The Lessons of 1990
Posted on July 19, 2011I learned to drink coffee in 1990.
I worked for House Minority Leader Bob Michel as a junior-level staffer, and I spent many a late night and quite a few weekends at the Capitol building, doing junior-level stuff as Republicans and Democrats wrangled over the budget. I learned to drink coffee so that I could stay awake.
Back then, there was plenty of talk about how America was going broke, because, well, we were going broke. The bond markets were nervous about the costs incurred over the Reagan years. President George H.W. Bush had taken tax increases off the table with his famous pledge: “Read my lips: No new taxes.”
Democrats, who had sizable majorities in both the House and the Senate, were hell-bent on sticking that pledge right down the throat of the Republican president, who had already promised to be a kinder, gentler president, a promise that made many on the right more than a little nervous.
The negotiators met day and night, weekend after weekend, many times at Andrews Air Force Base, away from the din of noisy constituents and angry colleagues. Eventually, they came up with an agreement that raised taxes slightly, but also included some real spending cuts.
But that agreement failed to clear the House, as Republicans, led by Minority Whip Newt Gingrich, broke away from their president and voted en masse against it. With the pressure of a nervous bond market and the crush of another government shutdown, Bush caved, and Democrats passed a second budget deal that had far fewer spending cuts and far more tax increases.
The budget deal that so infuriated House conservatives eventually would stabilize our budget situation, and in tandem with a later tax increase pushed by President Clinton in 1993 and another round of spending cuts pushed by Gingrich in 1995, the budget found itself balanced by the end of the decade.
Two decades later, we find ourselves once again having to get our fiscal house in order, risking long-term economic deterioration. And once again, congressional leaders are huddling through days and nights and into the weekends to find solutions.
Once again, Republicans are reluctant to raise taxes and Democrats have little interest in embracing spending cuts. And once again, the bond market is getting a bit nervous over our political will to make the right decisions to become fiscally responsible.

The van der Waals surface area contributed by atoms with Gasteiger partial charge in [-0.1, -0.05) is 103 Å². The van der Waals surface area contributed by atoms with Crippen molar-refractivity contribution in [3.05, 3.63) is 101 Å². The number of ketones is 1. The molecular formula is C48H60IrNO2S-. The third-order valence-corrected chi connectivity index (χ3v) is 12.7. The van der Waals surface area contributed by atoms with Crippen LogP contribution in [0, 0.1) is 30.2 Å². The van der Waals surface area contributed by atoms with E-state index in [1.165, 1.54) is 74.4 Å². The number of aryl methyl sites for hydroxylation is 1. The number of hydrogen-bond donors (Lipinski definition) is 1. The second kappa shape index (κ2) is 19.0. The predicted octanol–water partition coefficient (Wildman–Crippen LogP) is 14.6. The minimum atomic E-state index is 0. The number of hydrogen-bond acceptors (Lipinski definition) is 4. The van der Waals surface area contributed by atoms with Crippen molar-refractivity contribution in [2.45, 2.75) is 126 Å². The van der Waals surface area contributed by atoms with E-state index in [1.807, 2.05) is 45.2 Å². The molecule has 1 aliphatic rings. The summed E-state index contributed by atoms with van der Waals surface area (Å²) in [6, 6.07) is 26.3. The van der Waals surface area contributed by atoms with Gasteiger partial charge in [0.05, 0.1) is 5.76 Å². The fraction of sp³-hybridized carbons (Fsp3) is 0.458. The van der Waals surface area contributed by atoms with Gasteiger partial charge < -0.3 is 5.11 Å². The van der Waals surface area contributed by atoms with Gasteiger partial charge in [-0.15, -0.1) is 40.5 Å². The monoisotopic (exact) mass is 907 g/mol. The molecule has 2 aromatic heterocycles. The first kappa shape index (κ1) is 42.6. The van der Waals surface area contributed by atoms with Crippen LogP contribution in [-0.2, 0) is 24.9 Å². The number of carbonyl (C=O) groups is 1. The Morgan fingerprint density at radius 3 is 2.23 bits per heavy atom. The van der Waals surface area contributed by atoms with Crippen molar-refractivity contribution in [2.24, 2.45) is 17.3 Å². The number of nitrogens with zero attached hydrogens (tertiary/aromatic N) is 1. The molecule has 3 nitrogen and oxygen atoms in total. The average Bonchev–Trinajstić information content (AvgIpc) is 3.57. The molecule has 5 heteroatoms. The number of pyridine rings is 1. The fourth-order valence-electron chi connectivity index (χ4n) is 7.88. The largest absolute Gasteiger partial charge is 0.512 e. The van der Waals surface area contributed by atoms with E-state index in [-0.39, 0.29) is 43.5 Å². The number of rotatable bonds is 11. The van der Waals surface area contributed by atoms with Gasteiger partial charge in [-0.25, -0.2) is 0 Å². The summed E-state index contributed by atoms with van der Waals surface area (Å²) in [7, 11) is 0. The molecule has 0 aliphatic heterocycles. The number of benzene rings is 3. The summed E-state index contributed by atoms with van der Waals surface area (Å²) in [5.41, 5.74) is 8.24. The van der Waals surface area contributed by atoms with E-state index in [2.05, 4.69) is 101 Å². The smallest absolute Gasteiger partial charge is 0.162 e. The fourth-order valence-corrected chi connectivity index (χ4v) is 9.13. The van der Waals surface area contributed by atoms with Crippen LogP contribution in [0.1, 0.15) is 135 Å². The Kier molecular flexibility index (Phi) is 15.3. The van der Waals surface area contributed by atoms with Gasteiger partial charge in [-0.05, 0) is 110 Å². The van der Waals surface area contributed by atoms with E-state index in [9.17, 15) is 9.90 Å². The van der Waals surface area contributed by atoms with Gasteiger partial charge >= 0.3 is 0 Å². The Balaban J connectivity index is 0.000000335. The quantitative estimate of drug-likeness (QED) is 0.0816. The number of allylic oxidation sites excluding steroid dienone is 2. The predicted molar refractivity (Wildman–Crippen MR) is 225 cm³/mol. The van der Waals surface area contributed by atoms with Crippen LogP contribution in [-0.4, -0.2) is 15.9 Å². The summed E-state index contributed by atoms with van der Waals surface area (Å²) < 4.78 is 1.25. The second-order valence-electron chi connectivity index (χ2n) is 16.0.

Here are a few lessons that Republicans should keep in mind as they figure out the endgame:
• The president has the bully pulpit, but he also gets the blame: Yes, the president can clearly communicate his goals and his messages, but when things go wrong, he is the one who takes the fall. John Boehner will not get blamed if the government shuts down, because most people have no idea who John Boehner is. Obama is the top dog, and if we go into default, he deserves the blame.
• Pledges kill: Tax pledges became popular right after Bush broke his word. But the lesson here is not to raise taxes, especially when we are ready to go broke as a country. The lesson is don’t make promises you can’t keep. Voters actually care when a politician lies to them. And voters think that politicians lie to them all the time, which is why the political class is so unpopular at the moment.
• The first agreement is always the best: Republicans might think things will get better for them once a package goes down. That is not true. What happened in 1990 also happened with TARP. The second one will be worse than the first one. They should pass the first one.
• Stay united and divide the other guys: In 1990, Democrats did a great job at picking at the weak spots in the Republican coalition. Republicans? Not so much. The Democrats saw that there was a good deal of distrust of President Bush among congressional Republicans on the tax issue, and they used that to their advantage. Republicans have a similar opportunity with President Obama and congressional Democrats on the issue of entitlement reform, especially Social Security. They should use it.